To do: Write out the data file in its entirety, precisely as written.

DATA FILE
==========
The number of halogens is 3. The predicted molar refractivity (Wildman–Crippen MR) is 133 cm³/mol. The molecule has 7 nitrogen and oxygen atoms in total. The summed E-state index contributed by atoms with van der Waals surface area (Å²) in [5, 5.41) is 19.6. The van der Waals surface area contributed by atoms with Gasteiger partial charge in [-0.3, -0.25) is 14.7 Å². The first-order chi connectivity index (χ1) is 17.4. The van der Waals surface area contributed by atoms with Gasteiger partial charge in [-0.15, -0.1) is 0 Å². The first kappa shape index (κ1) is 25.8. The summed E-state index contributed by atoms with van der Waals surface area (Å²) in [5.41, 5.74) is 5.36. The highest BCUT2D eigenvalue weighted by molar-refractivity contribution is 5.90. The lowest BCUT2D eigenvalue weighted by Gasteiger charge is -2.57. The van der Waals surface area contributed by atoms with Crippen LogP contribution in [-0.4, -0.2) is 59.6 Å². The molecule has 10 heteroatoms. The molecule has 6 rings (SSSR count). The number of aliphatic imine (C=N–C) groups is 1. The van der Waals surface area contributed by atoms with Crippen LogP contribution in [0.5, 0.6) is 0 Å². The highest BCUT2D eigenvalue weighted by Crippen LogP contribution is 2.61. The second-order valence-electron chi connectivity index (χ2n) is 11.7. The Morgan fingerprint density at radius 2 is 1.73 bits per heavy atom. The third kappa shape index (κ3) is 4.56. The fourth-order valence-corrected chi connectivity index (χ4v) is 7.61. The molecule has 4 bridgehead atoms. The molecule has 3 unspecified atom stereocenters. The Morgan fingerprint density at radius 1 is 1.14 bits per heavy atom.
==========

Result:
The number of halogens is 3. The predicted molar refractivity (Wildman–Crippen MR) is 133 cm³/mol. The molecule has 7 nitrogen and oxygen atoms in total. The summed E-state index contributed by atoms with van der Waals surface area (Å²) in [5, 5.41) is 19.6. The van der Waals surface area contributed by atoms with Gasteiger partial charge in [-0.3, -0.25) is 14.7 Å². The first-order chi connectivity index (χ1) is 17.4. The van der Waals surface area contributed by atoms with Gasteiger partial charge in [-0.15, -0.1) is 0 Å². The first kappa shape index (κ1) is 25.8. The summed E-state index contributed by atoms with van der Waals surface area (Å²) in [5.41, 5.74) is 5.36. The highest BCUT2D eigenvalue weighted by molar-refractivity contribution is 5.90. The lowest BCUT2D eigenvalue weighted by Gasteiger charge is -2.57. The van der Waals surface area contributed by atoms with Crippen LogP contribution in [-0.4, -0.2) is 59.6 Å². The molecule has 10 heteroatoms. The molecule has 6 rings (SSSR count). The number of aliphatic imine (C=N–C) groups is 1. The van der Waals surface area contributed by atoms with Crippen LogP contribution in [0.5, 0.6) is 0 Å². The highest BCUT2D eigenvalue weighted by Crippen LogP contribution is 2.61. The second-order valence-electron chi connectivity index (χ2n) is 11.7. The Morgan fingerprint density at radius 2 is 1.73 bits per heavy atom. The third kappa shape index (κ3) is 4.56. The fourth-order valence-corrected chi connectivity index (χ4v) is 7.61. The molecule has 4 bridgehead atoms. The molecule has 3 unspecified atom stereocenters. The Morgan fingerprint density at radius 1 is 1.14 bits per heavy atom.